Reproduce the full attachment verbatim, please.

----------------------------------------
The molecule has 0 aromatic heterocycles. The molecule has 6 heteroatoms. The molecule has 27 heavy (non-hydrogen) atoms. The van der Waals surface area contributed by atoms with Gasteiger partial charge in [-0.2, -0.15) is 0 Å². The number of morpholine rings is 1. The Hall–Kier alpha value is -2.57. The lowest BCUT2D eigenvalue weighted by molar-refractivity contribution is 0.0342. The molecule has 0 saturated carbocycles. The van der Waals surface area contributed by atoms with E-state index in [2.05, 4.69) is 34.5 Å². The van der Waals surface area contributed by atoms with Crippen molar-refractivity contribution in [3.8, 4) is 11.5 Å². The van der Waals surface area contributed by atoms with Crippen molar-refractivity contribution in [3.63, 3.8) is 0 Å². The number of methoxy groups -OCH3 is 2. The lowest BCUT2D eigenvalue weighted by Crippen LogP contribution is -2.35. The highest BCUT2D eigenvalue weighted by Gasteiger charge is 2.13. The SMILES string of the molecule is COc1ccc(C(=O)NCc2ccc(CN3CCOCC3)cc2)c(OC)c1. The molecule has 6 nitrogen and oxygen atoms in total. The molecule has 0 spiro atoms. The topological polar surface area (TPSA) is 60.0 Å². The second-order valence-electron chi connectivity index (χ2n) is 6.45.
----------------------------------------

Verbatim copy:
The molecule has 0 aromatic heterocycles. The molecule has 6 heteroatoms. The molecule has 27 heavy (non-hydrogen) atoms. The van der Waals surface area contributed by atoms with Gasteiger partial charge in [-0.2, -0.15) is 0 Å². The number of morpholine rings is 1. The Hall–Kier alpha value is -2.57. The lowest BCUT2D eigenvalue weighted by molar-refractivity contribution is 0.0342. The molecule has 0 saturated carbocycles. The van der Waals surface area contributed by atoms with E-state index in [2.05, 4.69) is 34.5 Å². The van der Waals surface area contributed by atoms with Crippen molar-refractivity contribution in [3.8, 4) is 11.5 Å². The van der Waals surface area contributed by atoms with Crippen molar-refractivity contribution in [3.63, 3.8) is 0 Å². The number of methoxy groups -OCH3 is 2. The lowest BCUT2D eigenvalue weighted by Crippen LogP contribution is -2.35. The highest BCUT2D eigenvalue weighted by Gasteiger charge is 2.13. The SMILES string of the molecule is COc1ccc(C(=O)NCc2ccc(CN3CCOCC3)cc2)c(OC)c1. The molecule has 6 nitrogen and oxygen atoms in total. The molecule has 0 spiro atoms. The topological polar surface area (TPSA) is 60.0 Å². The second-order valence-electron chi connectivity index (χ2n) is 6.45.